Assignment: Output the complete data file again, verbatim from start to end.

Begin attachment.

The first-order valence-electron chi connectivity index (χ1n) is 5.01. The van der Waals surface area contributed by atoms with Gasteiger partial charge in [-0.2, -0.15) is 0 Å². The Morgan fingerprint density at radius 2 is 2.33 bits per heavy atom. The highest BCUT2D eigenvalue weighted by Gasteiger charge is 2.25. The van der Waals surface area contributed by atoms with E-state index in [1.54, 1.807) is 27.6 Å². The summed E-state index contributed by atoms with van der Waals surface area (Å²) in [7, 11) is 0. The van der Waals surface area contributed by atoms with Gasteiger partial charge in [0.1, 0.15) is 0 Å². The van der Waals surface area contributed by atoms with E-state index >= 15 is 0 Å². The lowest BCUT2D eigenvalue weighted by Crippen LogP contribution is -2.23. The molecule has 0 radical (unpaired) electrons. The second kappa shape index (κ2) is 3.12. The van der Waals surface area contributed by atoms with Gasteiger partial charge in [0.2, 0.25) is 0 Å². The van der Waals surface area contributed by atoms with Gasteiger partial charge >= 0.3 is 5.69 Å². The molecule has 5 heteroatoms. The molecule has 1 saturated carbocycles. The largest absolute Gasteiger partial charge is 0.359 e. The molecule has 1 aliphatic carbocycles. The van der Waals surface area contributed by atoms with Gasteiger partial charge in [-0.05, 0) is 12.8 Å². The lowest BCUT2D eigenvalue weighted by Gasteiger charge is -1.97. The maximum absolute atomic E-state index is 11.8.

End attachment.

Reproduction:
The first-order valence-electron chi connectivity index (χ1n) is 5.01. The van der Waals surface area contributed by atoms with Gasteiger partial charge in [-0.2, -0.15) is 0 Å². The Morgan fingerprint density at radius 2 is 2.33 bits per heavy atom. The highest BCUT2D eigenvalue weighted by Gasteiger charge is 2.25. The van der Waals surface area contributed by atoms with E-state index in [1.54, 1.807) is 27.6 Å². The summed E-state index contributed by atoms with van der Waals surface area (Å²) in [7, 11) is 0. The van der Waals surface area contributed by atoms with Gasteiger partial charge in [0.1, 0.15) is 0 Å². The van der Waals surface area contributed by atoms with E-state index >= 15 is 0 Å². The lowest BCUT2D eigenvalue weighted by Crippen LogP contribution is -2.23. The molecule has 0 radical (unpaired) electrons. The second kappa shape index (κ2) is 3.12. The van der Waals surface area contributed by atoms with Gasteiger partial charge in [0.2, 0.25) is 0 Å². The van der Waals surface area contributed by atoms with Gasteiger partial charge >= 0.3 is 5.69 Å². The molecule has 5 heteroatoms. The molecule has 1 saturated carbocycles. The largest absolute Gasteiger partial charge is 0.359 e. The molecule has 1 aliphatic carbocycles. The van der Waals surface area contributed by atoms with Gasteiger partial charge in [-0.05, 0) is 12.8 Å². The lowest BCUT2D eigenvalue weighted by Gasteiger charge is -1.97. The maximum absolute atomic E-state index is 11.8.